- Prep time
- 15 minutes
- Cook time
- 10 minutes
- 1 serving
Brimming with hot link sausage, bacon, jack cheese and bell peppers, this amazing omelette lets you start the day with classic Cajun flavors—yum!
- 2 slices bacon, diced small
- ½ hot link or andouille sausage, diced small
- ¼ red bell pepper, diced small
- 1 green onion, sliced thin on the bias
- 4 large eggs
- 1 tablespoon butter
- ½ cup Monterey Jack cheese, shredded
- Pinch of kosher or sea salt
Cook the bacon and sausage, stirring, in a medium nonstick skillet over medium heat. Using a slotted spoon, transfer the bacon and sausage to a bowl, leaving the rendered bacon fat in the skillet. Add the onion and pepper to the skillet and cook, stirring, until softened, 2–3 minutes. Transfer to the bowl with the bacon and sausage. Wipe out the skillet.
In a medium bowl, whisk the eggs. Melt the butter in the cleaned skillet over medium heat. Swirl the pan to coat with the melted butter, then pour in eggs. With a rubber spatula or wooden spoon, starting from the outer edge, scrape the egg towards the middle of the pan to remove cooked egg from the bottom and make way for raw egg to cook. Do this several times until the raw egg is mostly cooked and you have a thin layer of raw egg on top. Lower the heat, if needed, to maintain the pale yellow of the egg and avoid browning.
Flip the omelette, loosening the egg from the skillet by running the spatula around the edges and jiggling the pan. In one motion, front to back (not up and down), slide the eggs forward so that they flop over and move the pan back under the eggs. (If you are not familiar with this technique, you can practice it with a piece of bread in the same clean pan—the key is to move the pan up and down as little as possible.)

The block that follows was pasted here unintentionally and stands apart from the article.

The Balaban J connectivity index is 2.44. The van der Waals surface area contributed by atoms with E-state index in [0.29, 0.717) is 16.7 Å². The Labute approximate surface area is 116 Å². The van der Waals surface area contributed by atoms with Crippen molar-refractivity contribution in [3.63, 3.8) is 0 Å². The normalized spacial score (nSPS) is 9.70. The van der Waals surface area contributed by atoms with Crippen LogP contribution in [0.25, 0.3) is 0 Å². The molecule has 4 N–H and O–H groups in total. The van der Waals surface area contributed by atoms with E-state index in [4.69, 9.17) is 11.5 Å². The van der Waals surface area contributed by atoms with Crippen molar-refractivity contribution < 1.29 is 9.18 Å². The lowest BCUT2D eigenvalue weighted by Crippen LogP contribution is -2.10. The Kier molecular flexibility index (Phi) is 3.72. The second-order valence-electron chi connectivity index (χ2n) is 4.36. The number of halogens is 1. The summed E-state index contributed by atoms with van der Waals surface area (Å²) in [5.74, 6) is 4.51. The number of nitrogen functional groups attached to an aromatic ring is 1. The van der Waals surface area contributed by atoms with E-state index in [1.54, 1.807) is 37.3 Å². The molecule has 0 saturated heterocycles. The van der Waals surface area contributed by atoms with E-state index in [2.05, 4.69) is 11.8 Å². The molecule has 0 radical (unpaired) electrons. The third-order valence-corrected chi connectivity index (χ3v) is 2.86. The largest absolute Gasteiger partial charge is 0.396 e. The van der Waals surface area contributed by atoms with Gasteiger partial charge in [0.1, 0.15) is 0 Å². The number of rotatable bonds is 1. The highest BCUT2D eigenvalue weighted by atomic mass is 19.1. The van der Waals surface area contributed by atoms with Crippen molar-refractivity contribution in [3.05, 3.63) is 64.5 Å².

Working quickly to avoid browning the eggs, top the flipped omelette with the shredded cheese, bacon, sausage, onion, pepper and a pinch of salt. Run the spatula around the edge of the omelette again to loosen. Slide the omelette halfway out of the pan onto the plate and tilt the pan to fold the omelette onto itself. Serve immediately.
Techniques used in this recipe:
sliceIf you are slicing a round object, cut a slice from the bottom to make it lie firmly. Use the pointed end of a chef's knife to puncture the skin and make the first cut. Hold the object being sliced with your fingers bent and cut vertical slices to the desired thickness. With each slice, move your fingers back to the width of the next slice. Dont cut yourself! dicedice: to cut ingredients into small cubes (1/4 inch for small, 1/3 inch for medium, 3/4 inch for large).
Taste the stars! True Champagnes come from only one region, also called Champagne, about 90 miles northeast of Paris. Making Champagnes involves a secondary fermentation that occurs in the bottle, lending the wine its effervescence.